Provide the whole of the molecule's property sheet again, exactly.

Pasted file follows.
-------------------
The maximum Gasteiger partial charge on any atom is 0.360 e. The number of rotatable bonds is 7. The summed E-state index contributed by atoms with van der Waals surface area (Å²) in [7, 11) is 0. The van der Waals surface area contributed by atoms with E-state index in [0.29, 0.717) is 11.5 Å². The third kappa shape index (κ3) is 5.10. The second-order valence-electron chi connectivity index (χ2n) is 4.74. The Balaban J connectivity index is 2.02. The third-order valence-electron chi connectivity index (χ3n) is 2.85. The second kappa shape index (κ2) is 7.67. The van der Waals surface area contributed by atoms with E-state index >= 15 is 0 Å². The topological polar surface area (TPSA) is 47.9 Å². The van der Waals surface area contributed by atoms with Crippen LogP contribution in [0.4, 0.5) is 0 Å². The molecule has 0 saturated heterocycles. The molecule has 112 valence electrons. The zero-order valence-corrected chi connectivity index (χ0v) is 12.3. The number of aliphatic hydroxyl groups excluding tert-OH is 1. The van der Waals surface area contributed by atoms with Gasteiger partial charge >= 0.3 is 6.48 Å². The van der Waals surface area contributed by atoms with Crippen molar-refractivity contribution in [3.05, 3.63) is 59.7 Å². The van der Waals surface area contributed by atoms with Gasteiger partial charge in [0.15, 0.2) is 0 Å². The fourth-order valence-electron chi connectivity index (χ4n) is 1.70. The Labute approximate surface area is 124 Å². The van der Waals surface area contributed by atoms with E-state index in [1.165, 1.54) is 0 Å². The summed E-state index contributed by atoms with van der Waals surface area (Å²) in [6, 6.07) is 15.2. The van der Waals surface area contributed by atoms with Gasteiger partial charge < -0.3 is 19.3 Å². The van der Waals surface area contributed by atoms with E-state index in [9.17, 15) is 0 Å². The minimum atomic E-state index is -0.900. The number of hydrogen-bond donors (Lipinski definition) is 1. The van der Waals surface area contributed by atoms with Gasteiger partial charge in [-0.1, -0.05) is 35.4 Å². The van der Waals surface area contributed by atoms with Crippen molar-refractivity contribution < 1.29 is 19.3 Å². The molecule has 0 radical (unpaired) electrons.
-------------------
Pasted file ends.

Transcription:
The maximum Gasteiger partial charge on any atom is 0.360 e. The number of rotatable bonds is 7. The summed E-state index contributed by atoms with van der Waals surface area (Å²) in [7, 11) is 0. The van der Waals surface area contributed by atoms with E-state index in [0.29, 0.717) is 11.5 Å². The third kappa shape index (κ3) is 5.10. The second-order valence-electron chi connectivity index (χ2n) is 4.74. The Balaban J connectivity index is 2.02. The third-order valence-electron chi connectivity index (χ3n) is 2.85. The second kappa shape index (κ2) is 7.67. The van der Waals surface area contributed by atoms with E-state index >= 15 is 0 Å². The topological polar surface area (TPSA) is 47.9 Å². The van der Waals surface area contributed by atoms with Crippen LogP contribution in [0.4, 0.5) is 0 Å². The molecule has 0 saturated heterocycles. The molecule has 112 valence electrons. The zero-order valence-corrected chi connectivity index (χ0v) is 12.3. The number of aliphatic hydroxyl groups excluding tert-OH is 1. The van der Waals surface area contributed by atoms with Gasteiger partial charge >= 0.3 is 6.48 Å². The van der Waals surface area contributed by atoms with Crippen molar-refractivity contribution in [3.05, 3.63) is 59.7 Å². The van der Waals surface area contributed by atoms with Gasteiger partial charge in [0.15, 0.2) is 0 Å². The fourth-order valence-electron chi connectivity index (χ4n) is 1.70. The Labute approximate surface area is 124 Å². The van der Waals surface area contributed by atoms with E-state index in [1.165, 1.54) is 0 Å². The summed E-state index contributed by atoms with van der Waals surface area (Å²) in [6, 6.07) is 15.2. The van der Waals surface area contributed by atoms with Gasteiger partial charge < -0.3 is 19.3 Å². The van der Waals surface area contributed by atoms with E-state index in [9.17, 15) is 0 Å². The minimum atomic E-state index is -0.900. The number of hydrogen-bond donors (Lipinski definition) is 1. The van der Waals surface area contributed by atoms with Gasteiger partial charge in [-0.1, -0.05) is 35.4 Å². The van der Waals surface area contributed by atoms with Crippen molar-refractivity contribution < 1.29 is 19.3 Å². The molecule has 0 radical (unpaired) electrons.